Bioload and plants

  • #1
So I've been doing some reading for the past week mostly because I think I might be a tad bit overstocked. My niece had brought me some tetra's that she got from a friend that didn't want them anymore and since I was looking for a larger tank to replace the 10 gallon I took them.

Orriginally I was going to get another 30 g to separate the live bearers and egg layers out but since I'm limited in funding as this is just a hobby I've been scouring CL looking for a deal. Unfortunately nothing really good in the area right now.

But I digress, My question is this how much of an impact will 13 live plants make in the bioload for my 30 gallon tank. there are 2 water lilies, 2 water onions, 5 Aponogetons possibly a six one but it just started sprouting which is odd because the other plants have been in there for a while and are fairly tall. amd the rest came from petco out of one of their tank of loose assorted plants.

the ones from there were all just a grouping of stems held together so I have no idea on what they are. the reciet just lists the sku number and not the plant. Orriginally it was only 3 bundles but I divided them up after they had grown a bit so I could place some of them in my 10g. so what's left are 3 bunches of 4 to five stems of a 8 to 10 inch stem with green leaves coming from the stems, one group of 6 stem 4 inch high stems with green and pinkish leaves and one group of a fuzzy almost pine tree like looking stems.

I tried to figure out what they are online today by comparing photos of various plants but haven't had any luck. In the morning I'll post pictures but need to find batteries for the camera first.

Also as of earlier today I added 4 more aponogeton bulbs into the tank as all of the other ones I planted really took off. Well with the exception of the first one to shoot up as It has taken a darker tint of green and doesn't seem to be healthy though it has been getting better.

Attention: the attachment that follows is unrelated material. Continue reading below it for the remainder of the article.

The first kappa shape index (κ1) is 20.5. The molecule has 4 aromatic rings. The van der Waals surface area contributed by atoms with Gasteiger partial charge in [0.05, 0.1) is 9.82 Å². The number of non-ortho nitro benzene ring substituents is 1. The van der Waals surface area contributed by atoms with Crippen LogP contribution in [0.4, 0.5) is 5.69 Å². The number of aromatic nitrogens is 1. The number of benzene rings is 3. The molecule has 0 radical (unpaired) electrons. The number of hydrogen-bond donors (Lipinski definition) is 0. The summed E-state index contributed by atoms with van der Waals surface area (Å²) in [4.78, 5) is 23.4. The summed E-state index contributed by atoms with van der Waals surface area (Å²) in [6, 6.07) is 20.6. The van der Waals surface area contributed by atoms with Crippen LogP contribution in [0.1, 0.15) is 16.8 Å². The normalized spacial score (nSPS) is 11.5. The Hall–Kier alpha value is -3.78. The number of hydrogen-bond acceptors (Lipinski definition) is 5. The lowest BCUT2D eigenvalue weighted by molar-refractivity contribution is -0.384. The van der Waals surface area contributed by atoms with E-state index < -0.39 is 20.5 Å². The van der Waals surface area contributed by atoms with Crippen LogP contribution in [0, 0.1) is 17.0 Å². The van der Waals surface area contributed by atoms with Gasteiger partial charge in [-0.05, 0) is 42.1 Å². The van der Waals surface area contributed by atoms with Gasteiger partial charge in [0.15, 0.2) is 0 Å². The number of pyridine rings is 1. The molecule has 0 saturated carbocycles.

I use the test strips regularly, and go to the lfs weekly to have my water checked and have not had any issues due to overstocking sd of yet and would like to keep it that way. I do a water change every five days.

I feed twice a day once in the morning and once in the evening and leave the light on for around 8 hours a day when I can but I work a swing shift so I might have to invest in a timer for the plants.

The reason I'm concerned about the bioload despite the lfs assuring me that my levels were spot on in my tank is that for the past few days I have been noting odd behavior of my fish. All the females seem to be hiding and showing signs of stress, the sole male molly seems super aggresive towards all the females (sword tail too)and is trying to mate with everyone except the cory.

I also have 4 decorations, a piece of drift wood that has nooks and crannys for the fish to hide in, a plastic log tunnel with 3 fake flowers on it. a cheap plastice walmart blue reef looking thing and a sponge bob bobber attached to some antique fishing line that I boiled. the line not the bobber.

The only things I have added in the past few weeks were more plants, every thing else has been in there for atleast a month to the innitial setup.

I'm sorry if this post seems to ramble but I was basically just trying to give out as much info as what I could about the tank in general. Mostly because I'm new at this and am not entirely sure what is relevant for my question.
  • #2
Plants don't usually put much of a dent in your bioload unless you get into a high-light, fast growth scenario. Unless you went out of your way to get expensive lights, you probably don't have high light. My best suggestion to you is to get a liquid test kit. The API master test kit is highly recommended. Test strips are innaccurate and pet store employess are unreliable. You need to know exactly what your nitrate level is and if your nitrite or ammonia > 0. If your levels are not what they should be, you change water. Even without buying the liquid test, you could just start changing lots of water and see if the fish start acting right.